She fetches the cookie tin from the pantry. Using a cookie as bait, they lure the invisible elf who's accompanying invisible Santa out into the open, tracking him by the footprints he makes in the scattered hay stems. (This effect, by the way, is produced by someone off-camera directing puffs of air at the ground in a somewhat haphazard manner, making this invisible elf look like he has the blind staggers.)

Zach succeeds in throwing a bag over him, and Miley tells Santa to get visible pronto -- or the elf's reindeer food. (I took a bit of poetic license, there, but you get the idea.) Santa and his little helper, Elliot the Elf, drop the invisibility gag. Leroy the goat seems especially relieved, making me wonder exactly what that elf was up to, while no one could see him.

The getup for the actor who plays the Big Guy from the North Pole (Abraham Benrubi) looks just about as convincing as your average downscale department store Santa. His flowing white wig and incredibly cheesy beard appear to have been inspired by Oak Ridge Boy William Lee Golden, but if truth be told, the total effect is more like someone stuffed a Yeti in a Santa suit. Judging by his performance, Benrubi was heavily sedated during much of this film. I wish I could say the same.

Santa tenderly lifts up Miley by the scruff of her neck and tells her she's a clever child. Too clever, echos the elf, whose name is Elliot. He wants to put the tykes on the Naughty List -- with extreme prejudice, he mouths silently -- but Santa won't hear of it. Elliot the Elf's frightfully keen on putting people on the Naughty List. It'll be a major part of his tiresome shtick.

Time for a big gooey hunk of exposition: Santa travels the world through "magic portals", noting every child who's naughty and who's nice. Sort of like the NSA, but holly-jollier. But now, all of a sudden, the portals are malfunctioning. He thought he was stepping through the portal that would take him back to the North Pole, yet here he is in Hope, Arizona!

Now what could possibly have put those magic portals on the fritz? Anyone?

Miley invites Santa to stay with them as long as he wants. Santa cautions the children not to tell anyone about them. You see, he and his helpers are irrevocably bound by The Three Rules of Santa-ics (first codified by Isaac Asimov and L. Ron Hubbard, during that memorable weekend in 1952 when they shared a room in Tijuana).

Just so he won't forget, Santa has the rules inscribed in an impressive-looking book -- which has one only page -- that he produces from his magic bag.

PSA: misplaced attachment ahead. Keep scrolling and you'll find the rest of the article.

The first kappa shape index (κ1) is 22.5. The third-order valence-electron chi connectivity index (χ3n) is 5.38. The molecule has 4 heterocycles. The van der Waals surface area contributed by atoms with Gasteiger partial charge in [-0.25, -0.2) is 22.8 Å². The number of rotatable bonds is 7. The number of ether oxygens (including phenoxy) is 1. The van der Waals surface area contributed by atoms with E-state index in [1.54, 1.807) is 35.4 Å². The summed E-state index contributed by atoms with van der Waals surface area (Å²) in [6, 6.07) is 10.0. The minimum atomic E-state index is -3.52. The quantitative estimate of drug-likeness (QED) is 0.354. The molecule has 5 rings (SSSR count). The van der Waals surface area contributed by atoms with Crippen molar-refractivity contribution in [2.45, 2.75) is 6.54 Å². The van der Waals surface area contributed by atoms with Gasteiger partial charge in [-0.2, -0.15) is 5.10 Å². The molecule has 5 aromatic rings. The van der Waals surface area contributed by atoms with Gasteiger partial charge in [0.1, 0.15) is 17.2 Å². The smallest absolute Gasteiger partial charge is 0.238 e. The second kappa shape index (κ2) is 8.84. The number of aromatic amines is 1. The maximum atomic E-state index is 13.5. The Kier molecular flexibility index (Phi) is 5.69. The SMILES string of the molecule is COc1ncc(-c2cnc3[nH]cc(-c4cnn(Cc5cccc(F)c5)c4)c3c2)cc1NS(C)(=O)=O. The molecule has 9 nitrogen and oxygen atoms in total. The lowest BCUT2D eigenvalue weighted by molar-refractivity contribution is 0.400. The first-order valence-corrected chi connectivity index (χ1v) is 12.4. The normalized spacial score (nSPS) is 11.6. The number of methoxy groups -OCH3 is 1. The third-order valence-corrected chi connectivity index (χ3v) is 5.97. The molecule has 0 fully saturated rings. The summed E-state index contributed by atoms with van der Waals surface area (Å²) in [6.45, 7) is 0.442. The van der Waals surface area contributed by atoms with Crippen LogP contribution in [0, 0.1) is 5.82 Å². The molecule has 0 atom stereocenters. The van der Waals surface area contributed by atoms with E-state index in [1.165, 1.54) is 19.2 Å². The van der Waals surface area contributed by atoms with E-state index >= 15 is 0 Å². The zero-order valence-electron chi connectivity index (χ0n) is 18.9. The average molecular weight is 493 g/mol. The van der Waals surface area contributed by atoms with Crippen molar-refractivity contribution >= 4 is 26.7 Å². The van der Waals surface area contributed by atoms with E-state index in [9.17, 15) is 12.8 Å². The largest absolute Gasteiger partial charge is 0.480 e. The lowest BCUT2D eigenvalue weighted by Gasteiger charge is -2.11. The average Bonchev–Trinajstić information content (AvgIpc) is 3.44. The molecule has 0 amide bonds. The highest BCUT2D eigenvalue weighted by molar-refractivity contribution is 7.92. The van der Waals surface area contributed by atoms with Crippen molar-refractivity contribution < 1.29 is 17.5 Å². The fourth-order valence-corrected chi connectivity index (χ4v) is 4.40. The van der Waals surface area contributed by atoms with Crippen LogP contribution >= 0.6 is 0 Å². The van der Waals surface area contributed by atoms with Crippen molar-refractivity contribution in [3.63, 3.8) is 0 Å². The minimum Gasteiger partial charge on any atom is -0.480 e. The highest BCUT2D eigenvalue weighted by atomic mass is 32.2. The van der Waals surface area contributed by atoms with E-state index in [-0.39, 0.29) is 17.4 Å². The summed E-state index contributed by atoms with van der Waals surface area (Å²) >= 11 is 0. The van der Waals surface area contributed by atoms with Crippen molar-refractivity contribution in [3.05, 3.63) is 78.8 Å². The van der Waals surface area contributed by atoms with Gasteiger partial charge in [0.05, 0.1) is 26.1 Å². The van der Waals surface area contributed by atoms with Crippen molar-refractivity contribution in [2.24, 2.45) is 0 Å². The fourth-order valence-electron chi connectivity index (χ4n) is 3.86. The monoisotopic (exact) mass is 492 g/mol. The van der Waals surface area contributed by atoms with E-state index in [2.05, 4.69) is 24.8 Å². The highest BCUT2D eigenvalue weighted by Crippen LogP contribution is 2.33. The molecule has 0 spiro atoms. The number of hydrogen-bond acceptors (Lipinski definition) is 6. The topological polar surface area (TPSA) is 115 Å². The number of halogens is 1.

The Three Rules:

1. They must never reveal themselves to mortals.
2. They must never use their powers for evil. (But only for niceness.)
3. They must never interfere in the lives of mortals in any way.

What happens if you break one, asks Miley. Santa doesn't know, because he's never broken one before. (Except for that one about showing himself to mortals, which he broke just now. Make that, two unbreakable rules. Or, maybe they're sort of guidelines ...)

The children promise to keep his presence a secret. Which will of course allow for several excessively lame comic sequences over the course of the film, as Miley and Zach conspire to hide Santa and his little helper from their parents.

Santa tells them their parents will be back soon, so they must return to the house. He won't let them leave without a present, though. He magics up a little golden angel pendent for Miley, but gives her brother jack squat.

You know, when you get right down to it, Elliot the Elf and Santa are right bleeding bastards. The only significant difference is that the elf doesn't bother to hide it. On the other hand, Santa's definitely creepier.

Later that night, the children sneak back out to the barn. Santa's magic powers are becoming erratic. He explains that he gets his magic from the children who believe in him. Miley wants to know what will happen if no one believes in him anymore. Santa tells her he'll just fade away. Miley is distraught, but Santa bravely tells her not to count him out yet.

Brother Zach now makes the brilliant deduction that Santa's declining potency is somehow linked to Max Schmucker's legislative jiggery-pokery. Santa and elf Elliot then reminisce about Schmucker as a child. As was mentioned earlier, and should have been blindingly obvious in the first ten minutes to any viewer over the age of three, or not pumped full of Thorazine and parked in front of a TV at some mental institution, Max was the boy in the prologue who got the coal.

Elliot recalls Max was on the Naughty List for years. Santa says the boy had lots of nice presents, but what he really needed was love. (Which is why he lovingly gave the poor, trusting child a stocking full of coal.)